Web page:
So, the Fastco article gets updated with Artur's CG renders and boingboing posts about Artur's solution on the 17th but unintentionally omitted to mention the 3D item was first realized by Ulrich. Ulrich is disappointed that his concept solution has been leaked (perhaps a simple "I solved it" would have been enough without releasing the solution as a cad file) and that he was not attributed as the inventor on boingboing. Upon notification that Ulrich designed the original 3D model Cory Doctorow updated his post as soon as he could to rectify the omission.
It does not end here as Ulrich, disappointed at the decision of Artur to render the original design worthless by releasing it into the public domain also sent a take down notice to Thingiverse under the Digital Millennium Copyright Act...
Hi, I'm Nancy, the Product Lead for Materials and Content at Shapeways. I know maybe some of you are confused and frustrated with the Stainless Steel design rules,
and the disappointing rejection notices you get regarding wall
thickness and other violation of design rules. I'd like to take some
time and update you on what we are doing at Shapeways to address this.
First, I'd like to recap some of the important design rules..
Basically, the way I think of it--it's less about the precise number of millimeters and a precise ratio (like 1:2 will work but 1:2.01 will not work, or anything under x millimeter will work and x-.1 millimeter won't), and more about the question, will it break? The part of the process where a model usually breaks is when the material is in the "Green State." The way I like to think of it is, if I sculpt this out of wet sand--can I pick it up without it falling apart? Or, if I made this out of really brittle, unbaked clay--can I pick it up without it breaking?
While visiting our suppliers, I took a quick video of me playing with the Stainless Steel in the Green State (a fragile stage in the middle of the process). See how fragile and easily breakable this is? And this piece is actually 3 mm or over!
The current version of our Stainless Steel design rules can be found here, in detail. There's also a blog post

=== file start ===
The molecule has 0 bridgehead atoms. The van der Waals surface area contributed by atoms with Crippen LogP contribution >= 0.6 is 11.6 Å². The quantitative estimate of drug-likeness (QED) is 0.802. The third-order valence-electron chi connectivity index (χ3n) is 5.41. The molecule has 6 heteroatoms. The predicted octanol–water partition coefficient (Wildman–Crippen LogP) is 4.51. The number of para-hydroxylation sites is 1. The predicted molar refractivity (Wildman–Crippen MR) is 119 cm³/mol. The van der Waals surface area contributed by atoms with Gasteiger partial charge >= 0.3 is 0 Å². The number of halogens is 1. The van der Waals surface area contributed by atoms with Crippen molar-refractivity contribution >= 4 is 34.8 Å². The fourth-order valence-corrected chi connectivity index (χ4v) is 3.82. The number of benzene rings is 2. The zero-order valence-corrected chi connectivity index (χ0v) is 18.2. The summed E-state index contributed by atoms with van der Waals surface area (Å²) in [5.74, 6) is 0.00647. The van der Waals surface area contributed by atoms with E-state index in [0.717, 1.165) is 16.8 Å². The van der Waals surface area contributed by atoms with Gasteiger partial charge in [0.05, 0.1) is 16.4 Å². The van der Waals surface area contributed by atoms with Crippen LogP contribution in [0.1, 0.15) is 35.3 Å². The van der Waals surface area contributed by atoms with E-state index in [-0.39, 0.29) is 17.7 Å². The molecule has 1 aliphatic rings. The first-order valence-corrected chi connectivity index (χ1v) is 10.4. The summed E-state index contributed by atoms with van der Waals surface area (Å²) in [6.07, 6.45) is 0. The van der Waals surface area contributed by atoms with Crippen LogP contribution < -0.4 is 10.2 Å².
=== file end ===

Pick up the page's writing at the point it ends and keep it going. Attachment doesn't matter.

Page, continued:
that describes some of the nuances. But more importantly, here's what
we're cooking up to deal with the confusion over these rules.
US Congress is getting ready to decide if we will have any Net Neutrality rules at all. If the proposed bill passes it will not only repeal the FCC's current rules, but also prevent the FCC from making any net neutrality rules in the future. Without government-backed Net Neutrality rules ISPs will be free to pick and choose which websites work and which websites don't.
The Internet Strikes Back is a day - February 17th - where we are asking the Internet to call your Representative and tell them how important Net Neutrality is.
Go to www.TheInternetStrikesBack.org to find out more, get a button for your website, and even sign up to participate in advance. If you sign up in advance, you will get a text message on the 17th that will automatically connect you with your Representative.
What does this have to do with me? I hear you asking.
Once ISP's have the power to throttle or open the network based on content it means they will start demanding money from sites for high speed access and making deals to choke competitors.
If suddenly a competitor to a web service you use, be it Shapeways, Vimeo or BitTorrent started choking the service it could completely cripple the site, imagine waiting 4 times as long for your content to upload/download?
The barrier to entry for internet start-ups like Kickstarter,Shapeways and Etsy would be raised to the point where many great ideas would never be realized.
Once the proposed bill is passed it can NEVER be turned back!!!! Click the image below to take action...
Thanks again to Michael Weinberg of Public Knowledge for pointing this out, let's not let it happen.
This month the highly influential Economist Magazine featured 3D printing on the cover along with three articles within exploring the potential changes in manufacturing and medicine brought about by additive manufacturing.
It is an enormous validation of the direction Shapeways is taking to make 3D printing accessible to all when the Economist recognizes that this is a "... a new manufacturing technology will change the world"
Though 3D printing is not new itself, the ease of access to high quality materials and processes with the lowering of cost is recognized as a chief driving factor in the article that mentions Shapeways as part of the revolutionary force. The articles also touch on the speed innovation made possible by the quick iterations, the move from large scale factory to distributed micro production, and with that the change in globalization and labor requirements. Both articles also touch very briefly on the IP complications that are sure to arise with the increased probability of product piracy, but the need not to tighten up legislation to put restrictions that would choke the innovation made possible by the technology. We will cover these points in greater detail over the coming weeks, but it is worth going over these points now briefly, before we delve in deeper.